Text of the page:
Conservators from Hirst Conservation and Hare and Humphreys have revealed Burges’ original decorative scheme beneath more recent paint layers.

The designs include an impressive painted ceiling with stencilled birds and flowers. Animal designs around the walls include wyverns (two-legged dragons), a hawk or parrot and colourful butterflies.

There are also several empty painted niches, which may have included representations of The Virtues, encouraging the Mayor to uphold the highest standards in office. The four classic civic virtues were justice, wisdom courage and temperance.

William Burges also designed the civic furniture for the room, including a magnificent circular mahogany table and 16 chairs with carved lion heads on the arms.

Embedded in the table is a jagged piece of World War 2 shrapnel, part of a cross-Channel shell that exploded just outside in Ladywell and blew in the windows.

Connaught Hall

The Connaught Hall (named after the Duke and Duchess of Connaught) was built as an assembly room and opened in 1883.

This impressive space has been used for a wide range of events, from dances and concerts to election counts, beer festivals and wrestling bouts. The first event in the hall was a Grand Banquet.

In 1899, Guglielmo Marconi’s wireless (radio) technology was successfully demonstrated in front of a packed audience, with the first Cross-Channel radio message transmitted to France via a tall mast erected on the Maison Dieu’s medieval tower.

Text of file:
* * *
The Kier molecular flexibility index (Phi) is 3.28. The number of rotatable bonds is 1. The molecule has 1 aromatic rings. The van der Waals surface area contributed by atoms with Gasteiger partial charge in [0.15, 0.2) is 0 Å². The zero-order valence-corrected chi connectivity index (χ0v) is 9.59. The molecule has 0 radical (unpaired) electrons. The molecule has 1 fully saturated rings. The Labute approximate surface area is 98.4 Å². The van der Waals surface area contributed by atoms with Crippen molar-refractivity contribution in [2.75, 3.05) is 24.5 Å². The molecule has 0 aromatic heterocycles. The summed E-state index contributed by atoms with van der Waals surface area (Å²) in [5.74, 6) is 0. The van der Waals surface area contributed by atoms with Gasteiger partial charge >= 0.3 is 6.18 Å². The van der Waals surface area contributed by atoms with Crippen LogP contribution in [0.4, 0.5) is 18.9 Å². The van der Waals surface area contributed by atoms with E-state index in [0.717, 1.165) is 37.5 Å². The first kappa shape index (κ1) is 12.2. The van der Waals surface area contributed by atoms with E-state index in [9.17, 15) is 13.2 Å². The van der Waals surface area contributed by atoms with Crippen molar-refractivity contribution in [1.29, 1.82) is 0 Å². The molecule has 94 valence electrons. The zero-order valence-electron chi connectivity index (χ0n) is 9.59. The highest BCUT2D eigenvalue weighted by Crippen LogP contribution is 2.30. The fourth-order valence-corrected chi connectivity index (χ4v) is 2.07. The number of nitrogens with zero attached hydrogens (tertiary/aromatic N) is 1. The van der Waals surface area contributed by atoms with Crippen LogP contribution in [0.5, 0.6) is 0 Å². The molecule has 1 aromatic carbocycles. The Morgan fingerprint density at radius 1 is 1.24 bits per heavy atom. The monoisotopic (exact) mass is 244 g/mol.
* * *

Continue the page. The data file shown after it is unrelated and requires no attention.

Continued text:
More recently it’s been the venue for the first Dover Pride and a Goth music video. In the past, it’s said to have seated over 1000 people, with 500 more on the balconies, a number which modern fire regulations no longer allow.

The room was designed by William Burges who by the late 1870s had risen to be an eminent architect.

His most famous buildings are Cardiff Castle and Castell Coch which he restored and redesigned in the medieval neo-Gothic style for the second Marquis of Bute.

The original Connaught Hall decorative scheme was a riot of colour and gilding, including brightly coloured flowers and birds dotted among the foliage.

Sadly, Burges died two years before the hall opened. His scheme was completed by his business partner Richard Pullan.

Burges’ decorative scheme was painted over in 1967. Conservators from Hirst Conservation and Hare and Humphreys have recently revealed it beneath the modern paint layers, in little patches all over the ceiling and walls.

At the front of the hall (now hidden by the organ, which was installed in 1902) was a large, gothic arch and small balcony, from which the Mayor of Dover addressed the audience.

The two rare sun burners in the ceiling were an early form of air conditioning, helping circulate fresh air by the means of convection.

The stained-glass windows were designed by Walter Lonsdale, Burges’ chief designer. They commemorate Constables of Dover Castle.